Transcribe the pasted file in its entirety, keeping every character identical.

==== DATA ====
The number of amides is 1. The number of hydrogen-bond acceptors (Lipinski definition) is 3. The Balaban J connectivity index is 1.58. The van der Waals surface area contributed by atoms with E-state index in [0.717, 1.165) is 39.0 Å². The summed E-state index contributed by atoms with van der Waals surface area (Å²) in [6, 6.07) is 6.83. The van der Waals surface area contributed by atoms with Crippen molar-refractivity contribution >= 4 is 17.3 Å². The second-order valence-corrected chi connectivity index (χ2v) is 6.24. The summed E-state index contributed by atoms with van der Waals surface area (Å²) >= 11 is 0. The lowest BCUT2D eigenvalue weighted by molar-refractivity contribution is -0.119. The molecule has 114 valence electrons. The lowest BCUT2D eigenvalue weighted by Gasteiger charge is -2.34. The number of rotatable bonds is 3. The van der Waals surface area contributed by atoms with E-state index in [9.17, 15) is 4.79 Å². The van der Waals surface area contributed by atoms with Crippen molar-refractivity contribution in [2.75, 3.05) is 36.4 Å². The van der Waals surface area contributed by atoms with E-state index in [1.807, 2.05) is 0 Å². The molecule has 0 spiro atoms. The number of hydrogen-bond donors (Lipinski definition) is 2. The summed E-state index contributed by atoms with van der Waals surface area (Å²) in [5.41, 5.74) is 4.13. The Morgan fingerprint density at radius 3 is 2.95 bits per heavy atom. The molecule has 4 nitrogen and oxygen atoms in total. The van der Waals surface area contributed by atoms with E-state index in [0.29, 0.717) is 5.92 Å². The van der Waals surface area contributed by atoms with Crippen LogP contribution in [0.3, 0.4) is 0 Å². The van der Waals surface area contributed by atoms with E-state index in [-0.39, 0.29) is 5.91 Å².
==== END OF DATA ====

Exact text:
The number of amides is 1. The number of hydrogen-bond acceptors (Lipinski definition) is 3. The Balaban J connectivity index is 1.58. The van der Waals surface area contributed by atoms with E-state index in [0.717, 1.165) is 39.0 Å². The summed E-state index contributed by atoms with van der Waals surface area (Å²) in [6, 6.07) is 6.83. The van der Waals surface area contributed by atoms with Crippen molar-refractivity contribution >= 4 is 17.3 Å². The second-order valence-corrected chi connectivity index (χ2v) is 6.24. The summed E-state index contributed by atoms with van der Waals surface area (Å²) >= 11 is 0. The lowest BCUT2D eigenvalue weighted by molar-refractivity contribution is -0.119. The molecule has 114 valence electrons. The lowest BCUT2D eigenvalue weighted by Gasteiger charge is -2.34. The number of rotatable bonds is 3. The van der Waals surface area contributed by atoms with E-state index in [9.17, 15) is 4.79 Å². The van der Waals surface area contributed by atoms with Crippen molar-refractivity contribution in [2.75, 3.05) is 36.4 Å². The van der Waals surface area contributed by atoms with E-state index in [1.807, 2.05) is 0 Å². The molecule has 0 spiro atoms. The number of hydrogen-bond donors (Lipinski definition) is 2. The summed E-state index contributed by atoms with van der Waals surface area (Å²) in [5.41, 5.74) is 4.13. The Morgan fingerprint density at radius 3 is 2.95 bits per heavy atom. The molecule has 4 nitrogen and oxygen atoms in total. The van der Waals surface area contributed by atoms with E-state index in [0.29, 0.717) is 5.92 Å². The van der Waals surface area contributed by atoms with Crippen LogP contribution in [0.3, 0.4) is 0 Å². The van der Waals surface area contributed by atoms with E-state index in [-0.39, 0.29) is 5.91 Å².